But, then when you're writing that instrumentation for general use, you can anticipate only so much. Someone is doing something crazy, someone is doing something completely different that you haven't thought about. And sometimes you can't really just do anything about it. Or you can say, "Okay, this way it works. This way you need to think how to solve it in your code additionally."

Kris Jenkins (22:53):


Roman Kolesnev (22:54):

And it's not hard in a sense that, if you need to do that handover, if you're writing to some intermediate buffer or list or whatever before you do processing and send or before you do the send, you can always read the trace context that's available while you're iterating over consumer records.

Kris Jenkins (23:16):

Okay, yeah.

Roman Kolesnev (23:17):

Store it somewhere, and with a message, store a pair, here's a message, here's a trace context. Now, when you're passing it to produce, you can say, "Here's a message, use this trace context for your send as a parent."

Kris Jenkins (23:32):

But you have an insight into how Kafka Streams tends to work, so you can pick up some of those common patterns.

Roman Kolesnev (23:41):

Yes. So the same thing with the Kafka Streams. So Kafka Streams, tracing propagation and context. So it had kind of two areas that we looked at. One is getting trace to propagate, not to lose it when we are doing stateful operations. And second part of it is actually trace the stateful operations themselves. So whenever we are doing store [inaudible 00:24:07] in the state store, whenever we do a read from it, it records spans for them, it record those operations as part of the chain so that you can see it in the trace.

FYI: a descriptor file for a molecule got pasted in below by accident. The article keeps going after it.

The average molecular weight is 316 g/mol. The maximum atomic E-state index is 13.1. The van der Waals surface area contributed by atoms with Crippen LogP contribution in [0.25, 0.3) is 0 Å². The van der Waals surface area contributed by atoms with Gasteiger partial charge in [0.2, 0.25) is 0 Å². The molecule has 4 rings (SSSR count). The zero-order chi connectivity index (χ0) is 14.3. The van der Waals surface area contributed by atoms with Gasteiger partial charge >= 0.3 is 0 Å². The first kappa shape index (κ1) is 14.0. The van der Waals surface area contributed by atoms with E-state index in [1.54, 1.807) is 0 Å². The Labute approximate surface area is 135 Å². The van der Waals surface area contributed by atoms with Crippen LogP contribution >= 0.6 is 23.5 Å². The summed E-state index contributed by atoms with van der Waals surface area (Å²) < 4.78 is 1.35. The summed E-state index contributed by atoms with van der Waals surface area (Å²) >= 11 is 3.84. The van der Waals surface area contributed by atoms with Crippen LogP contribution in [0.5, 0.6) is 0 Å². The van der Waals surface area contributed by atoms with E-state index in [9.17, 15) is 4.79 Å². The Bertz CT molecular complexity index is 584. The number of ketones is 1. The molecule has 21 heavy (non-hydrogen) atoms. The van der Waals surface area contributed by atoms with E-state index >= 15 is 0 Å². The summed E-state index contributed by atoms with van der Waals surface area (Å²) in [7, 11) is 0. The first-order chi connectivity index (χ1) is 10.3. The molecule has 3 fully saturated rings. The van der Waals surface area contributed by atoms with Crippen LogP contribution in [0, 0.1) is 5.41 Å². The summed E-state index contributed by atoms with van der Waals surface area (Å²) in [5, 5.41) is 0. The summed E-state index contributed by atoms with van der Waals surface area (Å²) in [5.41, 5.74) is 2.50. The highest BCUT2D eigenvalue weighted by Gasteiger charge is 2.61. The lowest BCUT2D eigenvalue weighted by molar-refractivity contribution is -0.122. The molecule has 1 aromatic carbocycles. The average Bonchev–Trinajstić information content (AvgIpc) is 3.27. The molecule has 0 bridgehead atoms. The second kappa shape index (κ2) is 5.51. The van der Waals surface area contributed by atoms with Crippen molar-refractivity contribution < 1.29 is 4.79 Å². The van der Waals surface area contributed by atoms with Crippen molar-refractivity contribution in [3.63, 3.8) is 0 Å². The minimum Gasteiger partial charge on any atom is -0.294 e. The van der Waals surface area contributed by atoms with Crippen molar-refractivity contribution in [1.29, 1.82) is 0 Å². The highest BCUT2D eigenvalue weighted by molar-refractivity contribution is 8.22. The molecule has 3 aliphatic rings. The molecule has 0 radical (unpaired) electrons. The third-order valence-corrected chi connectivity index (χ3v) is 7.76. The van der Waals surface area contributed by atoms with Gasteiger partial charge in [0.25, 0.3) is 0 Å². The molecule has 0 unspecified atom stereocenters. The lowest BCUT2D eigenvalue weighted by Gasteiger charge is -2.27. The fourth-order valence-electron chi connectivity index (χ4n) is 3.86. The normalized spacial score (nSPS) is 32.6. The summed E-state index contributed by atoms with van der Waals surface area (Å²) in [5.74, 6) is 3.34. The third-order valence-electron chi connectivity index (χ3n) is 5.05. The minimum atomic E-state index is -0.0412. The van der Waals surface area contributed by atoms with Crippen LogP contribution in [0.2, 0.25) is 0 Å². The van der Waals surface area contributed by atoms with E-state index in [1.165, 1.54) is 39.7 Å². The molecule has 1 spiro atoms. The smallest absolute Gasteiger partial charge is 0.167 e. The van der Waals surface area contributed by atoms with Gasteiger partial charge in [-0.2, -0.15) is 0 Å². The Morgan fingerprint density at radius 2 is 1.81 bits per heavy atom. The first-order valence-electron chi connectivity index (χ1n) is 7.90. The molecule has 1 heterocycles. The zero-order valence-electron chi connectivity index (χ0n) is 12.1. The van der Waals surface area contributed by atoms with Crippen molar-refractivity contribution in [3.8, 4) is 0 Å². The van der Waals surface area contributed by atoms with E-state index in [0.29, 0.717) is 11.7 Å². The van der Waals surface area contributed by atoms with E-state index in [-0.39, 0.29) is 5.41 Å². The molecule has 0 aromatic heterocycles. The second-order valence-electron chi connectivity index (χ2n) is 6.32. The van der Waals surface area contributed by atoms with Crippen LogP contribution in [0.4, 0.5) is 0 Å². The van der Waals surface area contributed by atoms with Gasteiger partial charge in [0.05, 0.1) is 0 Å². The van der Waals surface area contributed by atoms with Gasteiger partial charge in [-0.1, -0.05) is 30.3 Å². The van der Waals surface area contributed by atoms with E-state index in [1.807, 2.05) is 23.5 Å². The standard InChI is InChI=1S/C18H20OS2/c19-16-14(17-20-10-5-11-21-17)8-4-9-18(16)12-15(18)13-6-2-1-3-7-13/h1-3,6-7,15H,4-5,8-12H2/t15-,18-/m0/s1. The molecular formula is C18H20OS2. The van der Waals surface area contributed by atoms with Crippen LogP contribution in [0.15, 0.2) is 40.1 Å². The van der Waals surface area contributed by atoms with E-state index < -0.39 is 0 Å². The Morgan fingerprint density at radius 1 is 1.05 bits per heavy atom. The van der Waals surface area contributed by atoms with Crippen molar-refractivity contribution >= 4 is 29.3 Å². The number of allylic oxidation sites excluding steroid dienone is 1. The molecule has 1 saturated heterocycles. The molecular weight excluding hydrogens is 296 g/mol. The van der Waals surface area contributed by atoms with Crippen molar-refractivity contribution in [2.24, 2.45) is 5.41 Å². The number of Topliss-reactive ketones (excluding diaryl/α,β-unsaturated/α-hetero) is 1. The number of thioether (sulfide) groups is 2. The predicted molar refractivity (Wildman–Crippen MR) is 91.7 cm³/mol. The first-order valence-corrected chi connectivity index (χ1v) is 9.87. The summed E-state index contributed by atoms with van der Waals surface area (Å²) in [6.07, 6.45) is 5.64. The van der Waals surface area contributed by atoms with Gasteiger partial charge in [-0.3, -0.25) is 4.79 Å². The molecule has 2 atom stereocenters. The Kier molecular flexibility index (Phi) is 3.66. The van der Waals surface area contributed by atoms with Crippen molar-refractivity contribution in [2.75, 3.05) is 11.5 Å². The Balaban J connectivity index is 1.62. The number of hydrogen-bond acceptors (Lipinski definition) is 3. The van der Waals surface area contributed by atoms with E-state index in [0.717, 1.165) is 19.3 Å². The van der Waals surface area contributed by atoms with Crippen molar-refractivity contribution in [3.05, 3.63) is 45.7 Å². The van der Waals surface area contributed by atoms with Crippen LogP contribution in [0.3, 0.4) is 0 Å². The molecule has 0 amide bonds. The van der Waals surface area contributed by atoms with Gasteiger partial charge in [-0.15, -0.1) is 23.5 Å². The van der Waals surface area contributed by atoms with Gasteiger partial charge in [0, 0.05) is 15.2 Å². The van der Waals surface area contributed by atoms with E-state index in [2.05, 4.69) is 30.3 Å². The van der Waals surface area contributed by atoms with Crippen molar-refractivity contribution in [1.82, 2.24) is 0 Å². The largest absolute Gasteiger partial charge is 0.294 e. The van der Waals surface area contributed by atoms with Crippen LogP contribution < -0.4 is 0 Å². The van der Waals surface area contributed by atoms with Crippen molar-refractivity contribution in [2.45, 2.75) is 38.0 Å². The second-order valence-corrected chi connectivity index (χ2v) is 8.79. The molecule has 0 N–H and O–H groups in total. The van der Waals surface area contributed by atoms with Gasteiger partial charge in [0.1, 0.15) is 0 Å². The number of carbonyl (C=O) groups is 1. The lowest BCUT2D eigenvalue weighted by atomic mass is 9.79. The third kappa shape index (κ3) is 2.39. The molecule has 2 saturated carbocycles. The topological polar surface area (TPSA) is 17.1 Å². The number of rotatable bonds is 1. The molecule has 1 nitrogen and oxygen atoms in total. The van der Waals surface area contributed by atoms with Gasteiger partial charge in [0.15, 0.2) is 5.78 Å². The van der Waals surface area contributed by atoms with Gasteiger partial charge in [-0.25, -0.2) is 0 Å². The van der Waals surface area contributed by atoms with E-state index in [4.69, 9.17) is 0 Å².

Roman Kolesnev (24:17):

And the trace propagation issue, we are fixing exactly in the ways I described. So the problem is if you use caching enabled for state stores, so Kafka Streams has a caching layer, when the state store operations don't go directly to the state store but are written to [inaudible 00:24:39] and then cache is flashed at interval either on size trigger or during commit, and you have the same problem. You're trading over messages, you're hitting the operations that does, for example, stay store put, writing to stay store, instead of protesting the follow-on operations, they're just sitting in the cache until the flash happens. So now your context flow is kind of broken because you're returning to the next message, you're closing this context of the message process and you're picking the next message and starting its own process span. So what we're doing is we are storing the context along with the cash message so that on flash we can again rehydrate and read it back and rehydrate it and continue on the chain.

Roman Kolesnev (25:31):

The second part of it is state stores, they don't store headers. They only stores a message key and payload, and the tracing, which is sometimes causes that issue. And tracing context, is stored typically as a Kafka header. So we needed to kind of devise a way to store the header data alongside the actual payload of the message. So I'm doing merged serialization, so I'm taking the bytes of the payload, taking a byte of the trace context, you merge them together, add Magic Bytes so I can detect that it was a traced message or not traced message when I write to the state store. And then I'll read. Again, check for Magic Bytes, and split them out and write it right.

Kris Jenkins (26:23):

Oh, right, okay. Does that mean if I shut down the JVM and remove the agent and then started it back up, it wouldn't be able to read the state store?

Roman Kolesnev (26:35):

Yes, that's a problem.

Kris Jenkins (26:36):

Right, that's a bit of a project.

Roman Kolesnev (26:37):

It would rebuild the state store. Yes.

Kris Jenkins (26:39):


Roman Kolesnev (26:39):